No Comment, Quotation — July 17, 2010, 7:13 am

Tolstoy – The Human River

sadko

???? ?? ????? ??????? ? ???????????????? ???????? ??, ??? ?????? ??????? ????? ???? ???? ???????????? ????????, ??? ?????? ??????? ??????, ????, ?????, ??????, ??????????, ????????? ? ?. ?. ???? ?? ?????? ??????. ?? ????? ??????? ??? ????????, ??? ?? ???? ?????? ????, ??? ???, ???? ????, ??? ????, ???? ?????????, ??? ????????, ? ????????; ?? ????? ????????, ???? ?? ?????? ??? ?????? ????????, ??? ?? ?????? ??? ?????, ? ??? ???????, ??? ?? ???? ??? ??????. ? ?? ?????? ??? ????? ?????. ? ??? ???????.

????, ??? ????: ???? ?? ???? ?????????? ? ????? ???? ? ?? ??, ?? ?????? ???? ?????? ?? ?????, ?? ???????, ?? ???????, ?? ?????, ?? ??????, ?? ????????, ?? ??????, ?? ??????. ??? ? ????. ?????? ??????? ????? ? ???? ??????? ???? ??????? ??????? ? ?????? ????????? ????, ?????? ?????? ? ?????? ????? ?????? ??????? ?? ????, ????????? ??? ????? ??? ????? ? ????? ?????.

One of the most popular superstitions consists in the belief that every man is endowed with definite qualities—that some men are kind, some wicked; some wise, some foolish; some energetic, some apathetic, and so forth. But people are not that way. We may say of a man that he is more likely to be kind than wicked; more likely wise than foolish; more likely energetic than apathetic, or the other way around. But it would not be right to say of one man that he is always kind or always wise, and of another that he is always wicked or foolish. And yet we continue so to categorize our fellow man. This is false.

Human beings are like rivers—the water in all of them, and at every point, is the same, and each of them is narrow at one point and swift at others, wide at some points, calm at others, clear at some points, cold at others, muddy at some points, warm at others. And so it is with humankind. Each of us bears within him the potential for all human qualities, sometimes manifesting one quality, sometimes another, and often enough he does not seem himself at all, manifesting no change.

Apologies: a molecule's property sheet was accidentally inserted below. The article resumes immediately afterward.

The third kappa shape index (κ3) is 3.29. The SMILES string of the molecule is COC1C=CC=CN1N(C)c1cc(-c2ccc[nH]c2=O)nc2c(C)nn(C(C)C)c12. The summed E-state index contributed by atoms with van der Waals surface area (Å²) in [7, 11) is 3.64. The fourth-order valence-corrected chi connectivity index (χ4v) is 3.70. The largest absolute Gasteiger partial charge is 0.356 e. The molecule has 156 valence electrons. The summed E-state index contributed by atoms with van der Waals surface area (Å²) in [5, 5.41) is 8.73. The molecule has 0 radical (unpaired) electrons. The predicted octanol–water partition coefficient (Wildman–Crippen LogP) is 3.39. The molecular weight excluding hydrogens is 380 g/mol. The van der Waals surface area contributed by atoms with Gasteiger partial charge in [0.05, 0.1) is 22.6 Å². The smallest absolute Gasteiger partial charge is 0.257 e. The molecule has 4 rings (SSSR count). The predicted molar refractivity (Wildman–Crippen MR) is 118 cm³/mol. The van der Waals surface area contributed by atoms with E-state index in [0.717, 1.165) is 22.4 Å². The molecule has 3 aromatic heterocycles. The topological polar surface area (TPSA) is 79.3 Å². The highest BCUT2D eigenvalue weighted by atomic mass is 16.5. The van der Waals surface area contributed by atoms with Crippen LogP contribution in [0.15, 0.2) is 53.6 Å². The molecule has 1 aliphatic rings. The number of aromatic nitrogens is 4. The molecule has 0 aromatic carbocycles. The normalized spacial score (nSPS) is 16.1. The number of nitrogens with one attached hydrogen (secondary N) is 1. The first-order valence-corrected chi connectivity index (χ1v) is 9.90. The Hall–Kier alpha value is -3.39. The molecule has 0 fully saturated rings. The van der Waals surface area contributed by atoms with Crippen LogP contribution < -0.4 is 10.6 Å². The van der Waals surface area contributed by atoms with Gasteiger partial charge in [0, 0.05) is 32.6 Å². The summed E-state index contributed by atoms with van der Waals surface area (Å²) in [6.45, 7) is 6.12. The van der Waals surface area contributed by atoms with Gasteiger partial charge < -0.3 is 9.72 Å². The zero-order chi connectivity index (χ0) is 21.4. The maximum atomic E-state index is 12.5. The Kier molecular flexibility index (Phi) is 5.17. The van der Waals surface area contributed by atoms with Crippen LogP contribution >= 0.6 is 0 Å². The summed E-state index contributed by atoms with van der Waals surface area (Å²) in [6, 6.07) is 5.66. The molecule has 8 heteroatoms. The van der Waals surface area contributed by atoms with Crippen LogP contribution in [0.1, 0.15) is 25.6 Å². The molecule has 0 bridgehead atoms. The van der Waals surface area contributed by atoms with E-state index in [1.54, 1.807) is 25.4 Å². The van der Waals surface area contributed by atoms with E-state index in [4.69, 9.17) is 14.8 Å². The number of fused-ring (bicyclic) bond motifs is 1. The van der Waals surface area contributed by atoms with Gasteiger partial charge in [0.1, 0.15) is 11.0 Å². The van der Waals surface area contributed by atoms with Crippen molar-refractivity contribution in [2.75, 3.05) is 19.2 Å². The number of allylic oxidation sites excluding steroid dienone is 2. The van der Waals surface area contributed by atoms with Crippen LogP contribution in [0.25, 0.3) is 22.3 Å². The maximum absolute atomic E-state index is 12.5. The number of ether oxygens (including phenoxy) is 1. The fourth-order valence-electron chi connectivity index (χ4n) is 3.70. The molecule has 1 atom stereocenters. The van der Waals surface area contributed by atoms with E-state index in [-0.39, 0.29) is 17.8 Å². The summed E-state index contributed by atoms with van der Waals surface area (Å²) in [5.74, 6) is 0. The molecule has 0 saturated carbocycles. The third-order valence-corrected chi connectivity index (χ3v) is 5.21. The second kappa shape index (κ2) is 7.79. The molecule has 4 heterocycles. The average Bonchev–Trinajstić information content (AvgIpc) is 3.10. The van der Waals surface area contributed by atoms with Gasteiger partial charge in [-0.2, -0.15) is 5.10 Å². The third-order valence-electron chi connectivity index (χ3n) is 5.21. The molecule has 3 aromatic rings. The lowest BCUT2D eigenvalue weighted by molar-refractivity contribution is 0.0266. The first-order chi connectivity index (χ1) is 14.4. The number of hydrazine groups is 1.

–Count Lev Nikolaievich Tolstoy, ???????????, pt. i, ch lix (1899)


Resurrection comes at some distance in time from Tolstoy’s better known novels and short stories–War and Peace, Anna Karenina, or The Kreutzer Sonata. It is clearly the product of a different mind: not the wry, detached observer of the pettiness and stupidities of society, but rather a mind with a critical and well-honed vision. Resurrection is at its heart an engagement with justice, both with the criminal-justice system and with justice as a concept with essential social, political, and religious aspects. Its author has grown weary of a political debate that pits conservative upholders of autocratic rule against liberal reformers convinced they can shape a just system by issuing laws and regulations. He looks with somewhat more bemusement, even admiration, at those who take a revolutionary perspective—who are convinced of the fundamental injustice of the Russian system and who are committed not to reforming it but to sweeping it away. But in the end, Tolstoy does not really share the revolutionary vocation either—at least not the vocation of the Social Revolutionaries, Anarchists, and Communists of his own age. His vision restates the problem. The way a society treats those who are held entirely in its power—prisoners—tells us a great deal about the character of that society. Is the fundamental humanity of these prisoners recognized? Are their essential human needs attended to? Is serious attention paid to their guilt or innocence? Or are they simply made into scapegoats for the social and political problems of the day?